A team of Bikaner LUG members rolled out 200 XOs at Kikarwali school two weeks ago, realizing the dream of the India Foundation which sponsored the project. Nitesh Bhardwaj shares details about the 5-day workshop he participated in with members from the local Bikaner Linux User Group (lugb).
This was a single-school independent pilot. It is great to see people writing about field work in India, and working with the strong local Linux communities.
Humane Reader's $20 offline reader : needs only an external display, cables, and keyboard for a 38x25 monochrome display of Wikipedia or whatever text you please. Offered in XO green, it has been designed more as a tool for hackers than a scalable solution for offline reading. From its own website:
The palm-sized device comes with an SD Card reader for storage and a micro-usb connector for both power and USB device action! The expansion headers break out maximum hackability, and are compatible with most Arduino expansion shields. Use most existing Arduino software, or write from fresh to take full advantage of the audio, video, IR, and keyboard capabilities of the platform.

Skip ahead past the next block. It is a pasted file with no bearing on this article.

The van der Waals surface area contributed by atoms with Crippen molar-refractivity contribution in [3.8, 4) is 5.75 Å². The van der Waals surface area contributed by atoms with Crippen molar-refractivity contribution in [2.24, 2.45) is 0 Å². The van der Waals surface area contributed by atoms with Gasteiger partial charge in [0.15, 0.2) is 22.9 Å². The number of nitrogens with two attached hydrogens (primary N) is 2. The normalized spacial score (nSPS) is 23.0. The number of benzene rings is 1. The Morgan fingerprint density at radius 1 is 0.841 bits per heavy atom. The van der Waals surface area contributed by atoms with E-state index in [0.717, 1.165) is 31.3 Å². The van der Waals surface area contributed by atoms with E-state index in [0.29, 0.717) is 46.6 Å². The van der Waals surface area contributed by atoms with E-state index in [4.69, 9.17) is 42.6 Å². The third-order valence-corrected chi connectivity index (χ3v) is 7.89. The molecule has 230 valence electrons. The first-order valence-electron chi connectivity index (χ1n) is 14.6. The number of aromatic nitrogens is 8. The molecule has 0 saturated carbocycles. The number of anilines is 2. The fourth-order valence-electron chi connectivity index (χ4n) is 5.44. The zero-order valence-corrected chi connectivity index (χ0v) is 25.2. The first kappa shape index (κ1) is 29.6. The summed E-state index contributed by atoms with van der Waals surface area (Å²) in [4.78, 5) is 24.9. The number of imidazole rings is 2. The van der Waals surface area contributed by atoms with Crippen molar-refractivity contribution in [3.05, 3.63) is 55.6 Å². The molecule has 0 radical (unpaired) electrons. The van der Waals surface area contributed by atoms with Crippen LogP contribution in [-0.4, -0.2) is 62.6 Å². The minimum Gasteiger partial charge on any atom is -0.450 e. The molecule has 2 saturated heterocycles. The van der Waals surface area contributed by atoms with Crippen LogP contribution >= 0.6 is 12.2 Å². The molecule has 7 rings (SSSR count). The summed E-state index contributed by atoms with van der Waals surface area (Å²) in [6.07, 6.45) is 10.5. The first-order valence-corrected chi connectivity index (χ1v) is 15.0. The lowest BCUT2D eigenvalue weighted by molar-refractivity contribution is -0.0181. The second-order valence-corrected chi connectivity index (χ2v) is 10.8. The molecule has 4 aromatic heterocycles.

And there's talk of a $35 touchscreen tablet : Minister of Human Resource Development Kapil Sibalis personally promoting a reportedly $35 tablet computer, which he says will be available sometime in 2011. Charbax makes the case that he is referring to (and demoing) an AllGo reference design, which was on display in June's Freescale Tech Forum. They are still looking for a manufacturer.
Fast Company is extremely skeptical, since India's last $10 computer was overhyped and misleadingly promoted. It wasn't a laptop or even an entire computer, it was... hey, wait a minute... it was a cheaper Humane Reader, only done in white and with no industrial design!
These look like fun, but not something I would necessarily want to use for too long at a stretch. In contrast, I've been toting my XO-1.5 HS around all week, and it is very satisfying... more after the jump.
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